When was the last time you enjoyed a nice home-cooked meal and a
glass of wine? If you’re like most people you probably don’t
remember. Fast food has become the norm in a world where everything
moves at lightning speed. Luckily, the Slow Food Movement is here
to remind us to slow down and savour the flavours and aromas of
slowly cooked food.

The Slow Food Movement is about more than food, it’s about a
lifestyle change. Slow Cities, restaurants, and gardens are popping
up around the world. There’s even the fully accredited University
of Gastronomic Sciences. People are starting to realize that there
is a connection between the foods we eat and the health of our
environment.

Defining the Slow Food Movement

Slow Food began as a non-profit organization in Italy in 1989
and quickly blossomed into a social and political movement. It
gained momentum through articles, books, and seminars. The goal of
the organization is to counteract the effects of fast food and
bring back a genuine interest in traditional food and its
preparation.

There are currently 80,000 Slow Food members and over 850
convivia (local chapters) worldwide. Chapter members share a common
view that fast food is to blame for the rise of food-borne
illnesses, the advent of new pathogens, antibiotic resistance (from
the overuse of drugs in animals), and extensive water pollution
(from feedlot waste). Each chapter promotes the Slow Food lifestyle
through taste education, workshops, school collaborations, and by
bringing food producers and consumers together.

Taste education aims to help people rediscover the joy of eating
by sharing the knowledge of where their foods come from and how
they are prepared. Learning activities include trips to orchards
and farms, and teaching people how to grow foods and use the
ingredients they harvest. At taste workshops, experts teach
participants to taste and compare foods and match them with wines
and other beverages. Local chapters help schools set up gardens and
teach children how to cook with fresh ingredients.

Objectives of the Slow Food Mission:

– Forming and maintaining seed banks to preserve local crops
and food systems

– Creating regional “Food Arks” to celebrate and protect local
food culture and culinary traditions

– Stopping the standardization of taste

– Promoting small-scale food processing

– “Taste Education”

– Political activism to promote and preserve family farms,
organic farming, healthy agricultural policies, and consumer
information

– Lobbying against government funding of genetic engineering
and the use of pesticides

– Encouraging ethical buying in local marketplaces

Food Protectionism

One of the main goals of the Slow Food Movement is protecting
endangered food products. The organization does research, holds a
vote among its members and places food products they deem to be
“endangered” on an Ark of Taste. Each region has its own Ark of
Taste. The ark highlights disappearing local and regional foods and
seeks to preserve them. Once an item is on an Ark of Taste, a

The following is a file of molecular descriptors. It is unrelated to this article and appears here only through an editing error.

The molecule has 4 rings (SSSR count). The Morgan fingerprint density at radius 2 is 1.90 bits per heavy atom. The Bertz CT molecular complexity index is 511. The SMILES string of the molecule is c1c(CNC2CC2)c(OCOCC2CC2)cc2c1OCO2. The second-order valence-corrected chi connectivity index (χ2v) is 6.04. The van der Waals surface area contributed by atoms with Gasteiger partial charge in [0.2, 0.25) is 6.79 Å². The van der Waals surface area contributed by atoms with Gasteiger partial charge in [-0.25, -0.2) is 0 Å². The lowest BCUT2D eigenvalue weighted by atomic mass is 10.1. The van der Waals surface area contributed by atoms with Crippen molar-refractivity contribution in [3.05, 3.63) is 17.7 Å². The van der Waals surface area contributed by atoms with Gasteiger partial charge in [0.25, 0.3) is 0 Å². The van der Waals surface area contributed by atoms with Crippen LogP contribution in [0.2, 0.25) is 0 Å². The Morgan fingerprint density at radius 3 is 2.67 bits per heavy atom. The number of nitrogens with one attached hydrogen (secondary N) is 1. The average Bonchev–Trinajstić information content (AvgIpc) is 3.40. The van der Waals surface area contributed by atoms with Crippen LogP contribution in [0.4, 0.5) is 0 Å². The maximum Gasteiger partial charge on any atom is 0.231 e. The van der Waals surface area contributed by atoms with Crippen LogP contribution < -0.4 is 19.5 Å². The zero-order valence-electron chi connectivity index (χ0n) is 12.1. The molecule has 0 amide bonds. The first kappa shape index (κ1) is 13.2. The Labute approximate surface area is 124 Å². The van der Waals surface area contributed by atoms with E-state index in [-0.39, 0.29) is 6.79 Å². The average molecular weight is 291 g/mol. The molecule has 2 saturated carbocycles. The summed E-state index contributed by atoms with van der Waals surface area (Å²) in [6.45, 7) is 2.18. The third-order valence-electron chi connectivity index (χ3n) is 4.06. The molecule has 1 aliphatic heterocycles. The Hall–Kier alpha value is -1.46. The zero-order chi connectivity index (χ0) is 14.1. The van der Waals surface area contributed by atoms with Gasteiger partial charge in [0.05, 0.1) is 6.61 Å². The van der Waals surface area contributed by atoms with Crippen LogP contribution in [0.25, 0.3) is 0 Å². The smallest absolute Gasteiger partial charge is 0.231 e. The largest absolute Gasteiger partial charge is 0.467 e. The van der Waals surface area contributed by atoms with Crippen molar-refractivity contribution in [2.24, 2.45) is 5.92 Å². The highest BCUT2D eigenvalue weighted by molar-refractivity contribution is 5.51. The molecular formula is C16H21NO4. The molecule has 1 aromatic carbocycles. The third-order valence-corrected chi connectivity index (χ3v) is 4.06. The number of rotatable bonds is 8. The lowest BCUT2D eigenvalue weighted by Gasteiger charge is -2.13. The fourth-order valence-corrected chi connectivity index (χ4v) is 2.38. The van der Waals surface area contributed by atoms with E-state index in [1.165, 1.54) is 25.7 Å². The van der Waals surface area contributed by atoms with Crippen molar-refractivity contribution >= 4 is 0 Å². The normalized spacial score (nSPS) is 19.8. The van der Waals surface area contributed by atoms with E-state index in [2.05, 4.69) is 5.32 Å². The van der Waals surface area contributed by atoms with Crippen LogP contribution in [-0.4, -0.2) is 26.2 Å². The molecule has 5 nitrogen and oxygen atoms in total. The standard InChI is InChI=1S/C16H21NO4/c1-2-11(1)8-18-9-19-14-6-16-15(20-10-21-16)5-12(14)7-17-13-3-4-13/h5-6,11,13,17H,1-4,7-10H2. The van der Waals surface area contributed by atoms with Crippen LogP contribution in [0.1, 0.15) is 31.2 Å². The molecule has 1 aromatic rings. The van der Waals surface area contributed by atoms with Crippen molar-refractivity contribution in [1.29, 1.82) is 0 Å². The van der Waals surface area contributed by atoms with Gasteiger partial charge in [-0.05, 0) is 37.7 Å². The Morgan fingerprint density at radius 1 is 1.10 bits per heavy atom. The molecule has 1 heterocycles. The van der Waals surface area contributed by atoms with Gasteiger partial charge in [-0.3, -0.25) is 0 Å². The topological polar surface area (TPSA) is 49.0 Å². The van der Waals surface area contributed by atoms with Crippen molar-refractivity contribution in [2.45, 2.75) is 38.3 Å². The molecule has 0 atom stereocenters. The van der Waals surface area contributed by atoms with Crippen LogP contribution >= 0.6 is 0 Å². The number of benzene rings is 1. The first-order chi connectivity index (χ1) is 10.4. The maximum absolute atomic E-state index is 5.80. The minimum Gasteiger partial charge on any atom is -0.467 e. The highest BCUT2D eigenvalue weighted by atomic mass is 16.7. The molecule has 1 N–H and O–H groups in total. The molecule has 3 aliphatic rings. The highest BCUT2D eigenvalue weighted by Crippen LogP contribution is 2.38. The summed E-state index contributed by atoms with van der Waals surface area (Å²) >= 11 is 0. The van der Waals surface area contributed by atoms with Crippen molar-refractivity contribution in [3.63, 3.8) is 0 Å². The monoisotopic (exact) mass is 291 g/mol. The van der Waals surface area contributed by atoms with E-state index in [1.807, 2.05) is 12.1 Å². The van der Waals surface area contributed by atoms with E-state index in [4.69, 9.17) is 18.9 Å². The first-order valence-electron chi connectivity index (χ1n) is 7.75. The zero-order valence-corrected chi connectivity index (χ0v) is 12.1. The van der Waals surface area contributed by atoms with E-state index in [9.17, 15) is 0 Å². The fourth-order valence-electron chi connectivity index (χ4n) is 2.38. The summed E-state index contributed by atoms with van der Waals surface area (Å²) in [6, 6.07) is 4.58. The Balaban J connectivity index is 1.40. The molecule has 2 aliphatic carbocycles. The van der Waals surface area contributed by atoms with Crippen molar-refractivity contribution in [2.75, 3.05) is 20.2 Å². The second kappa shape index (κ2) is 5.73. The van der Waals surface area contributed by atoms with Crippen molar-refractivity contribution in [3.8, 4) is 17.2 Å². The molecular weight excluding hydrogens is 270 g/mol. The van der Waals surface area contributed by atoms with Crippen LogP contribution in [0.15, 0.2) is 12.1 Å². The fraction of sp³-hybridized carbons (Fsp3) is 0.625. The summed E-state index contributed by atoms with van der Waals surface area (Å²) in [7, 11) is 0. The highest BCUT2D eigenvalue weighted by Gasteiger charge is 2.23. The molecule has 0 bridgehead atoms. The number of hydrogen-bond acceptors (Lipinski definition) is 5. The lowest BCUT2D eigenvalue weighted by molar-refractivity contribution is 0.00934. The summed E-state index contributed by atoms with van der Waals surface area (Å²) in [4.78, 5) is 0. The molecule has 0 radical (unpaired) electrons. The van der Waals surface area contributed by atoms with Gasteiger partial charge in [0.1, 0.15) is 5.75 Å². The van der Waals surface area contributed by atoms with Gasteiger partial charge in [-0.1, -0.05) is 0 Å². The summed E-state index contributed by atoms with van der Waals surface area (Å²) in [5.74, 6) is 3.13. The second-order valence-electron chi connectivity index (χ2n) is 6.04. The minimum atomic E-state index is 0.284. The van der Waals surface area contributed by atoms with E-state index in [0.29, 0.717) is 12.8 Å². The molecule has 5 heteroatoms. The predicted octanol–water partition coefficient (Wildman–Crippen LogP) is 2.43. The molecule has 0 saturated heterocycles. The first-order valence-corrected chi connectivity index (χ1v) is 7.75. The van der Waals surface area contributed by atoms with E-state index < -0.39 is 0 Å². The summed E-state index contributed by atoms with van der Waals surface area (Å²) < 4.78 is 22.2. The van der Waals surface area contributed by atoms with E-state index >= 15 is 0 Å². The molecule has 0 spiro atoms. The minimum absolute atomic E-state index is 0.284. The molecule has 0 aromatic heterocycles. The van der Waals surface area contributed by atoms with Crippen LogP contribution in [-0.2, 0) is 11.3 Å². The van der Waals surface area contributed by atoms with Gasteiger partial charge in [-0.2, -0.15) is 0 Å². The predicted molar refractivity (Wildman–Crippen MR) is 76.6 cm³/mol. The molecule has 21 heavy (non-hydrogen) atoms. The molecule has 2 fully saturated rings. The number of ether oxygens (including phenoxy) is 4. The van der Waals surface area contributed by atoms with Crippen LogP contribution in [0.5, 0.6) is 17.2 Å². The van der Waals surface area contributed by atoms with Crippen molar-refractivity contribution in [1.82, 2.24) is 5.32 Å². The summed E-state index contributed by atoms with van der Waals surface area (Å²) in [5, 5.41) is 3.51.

presidium, a small scale project devoted to the preservation of
that food product, is formed. Presidias are the working arm of the
Ark of Taste. In the past, presidias have tried to preserve and
reintroduce endangered foods by encouraging restaurants to use ark
foods in their dishes, promoting the product via media campaigns or
simply by making the product more readily available to ordinary
people.

Slow Food and Biodiversity

Biodiversity is a major concern of the Slow Food Movement; to
this end they created the Slow Food Foundation for Biodiversity in
2003. The foundation is a nonprofit organization with a goal of
defending agricultural biodiversity around the world. The
foundation suggests members abide by the following guidelines:

– Choose organic products

– Buy locally grown food

– Buy seasonal fruits and vegetables,

– Avoid excessive packaging

– Consider the treatment of the food producers and harvesters
before purchasing food

– Broaden our diets

– Minimize food waste

– Remember the pursuit of pleasure and give everyone the right
to choose

What about Organic and Genetically Modified
Foods?

Slow Food supports the principles behind organic food but it
does not encourage organic agriculture on a massive scale. When
organic food production moves to a large scale it becomes much like
conventional monoculture cropping, which is not environmentally
sustainable. The organization is against genetically modified foods
because there is not enough research into long term effects. The
movement believes the genetically modified foods should contain
accurate labels that give consumers the knowledge they need to
properly choose what they ingest.

Living the Slow Life

The Slow Food Movement has encouraged the growth of Slow Cities.
In these Slow Cities, municipal leaders try to improve the quality
of life of their citizens by adhering to a set of guidelines that
promote healthy living. Some of there guidelines include closing
certain areas of the city to car traffic at least once a week,
adopting policies that safeguard the city’s characteristic
infrastructure, protecting cultural and traditional foods, and
creating space and opportunity for direct contact between consumers
and smart producers.

Criticism

The Slow Food Movement has been criticized for having
anti-technology and anti-globalization views that are not truly
understood by all of its members. Groups that share the movement’s
plant and animal protectionist leanings, feel that the Slow Food
Movement has become more interested in promoting their organization
rather than the cause. Others criticize the movement for being
elitist and too expensive for ordinary people.